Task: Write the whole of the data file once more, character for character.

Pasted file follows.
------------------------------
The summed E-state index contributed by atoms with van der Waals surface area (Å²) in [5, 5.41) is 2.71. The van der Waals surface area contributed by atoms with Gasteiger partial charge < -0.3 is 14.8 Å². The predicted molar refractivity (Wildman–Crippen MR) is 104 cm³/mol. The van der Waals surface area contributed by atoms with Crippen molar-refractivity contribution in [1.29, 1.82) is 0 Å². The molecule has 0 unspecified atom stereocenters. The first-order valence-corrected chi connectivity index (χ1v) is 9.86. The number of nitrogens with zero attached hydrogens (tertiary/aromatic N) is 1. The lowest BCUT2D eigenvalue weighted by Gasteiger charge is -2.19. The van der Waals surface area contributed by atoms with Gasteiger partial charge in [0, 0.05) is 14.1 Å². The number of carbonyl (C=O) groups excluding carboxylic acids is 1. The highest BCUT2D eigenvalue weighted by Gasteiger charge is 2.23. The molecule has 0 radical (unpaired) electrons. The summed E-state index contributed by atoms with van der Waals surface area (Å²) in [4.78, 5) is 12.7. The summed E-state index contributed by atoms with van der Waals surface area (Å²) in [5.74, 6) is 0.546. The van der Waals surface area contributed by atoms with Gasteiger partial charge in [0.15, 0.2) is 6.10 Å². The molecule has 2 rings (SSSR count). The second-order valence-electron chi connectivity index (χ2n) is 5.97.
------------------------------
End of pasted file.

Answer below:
The summed E-state index contributed by atoms with van der Waals surface area (Å²) in [5, 5.41) is 2.71. The van der Waals surface area contributed by atoms with Gasteiger partial charge < -0.3 is 14.8 Å². The predicted molar refractivity (Wildman–Crippen MR) is 104 cm³/mol. The van der Waals surface area contributed by atoms with Crippen molar-refractivity contribution in [1.29, 1.82) is 0 Å². The molecule has 0 unspecified atom stereocenters. The first-order valence-corrected chi connectivity index (χ1v) is 9.86. The number of nitrogens with zero attached hydrogens (tertiary/aromatic N) is 1. The lowest BCUT2D eigenvalue weighted by Gasteiger charge is -2.19. The van der Waals surface area contributed by atoms with Gasteiger partial charge in [0, 0.05) is 14.1 Å². The number of carbonyl (C=O) groups excluding carboxylic acids is 1. The highest BCUT2D eigenvalue weighted by Gasteiger charge is 2.23. The molecule has 0 radical (unpaired) electrons. The summed E-state index contributed by atoms with van der Waals surface area (Å²) in [4.78, 5) is 12.7. The summed E-state index contributed by atoms with van der Waals surface area (Å²) in [5.74, 6) is 0.546. The van der Waals surface area contributed by atoms with Gasteiger partial charge in [0.15, 0.2) is 6.10 Å². The molecule has 2 rings (SSSR count). The second-order valence-electron chi connectivity index (χ2n) is 5.97.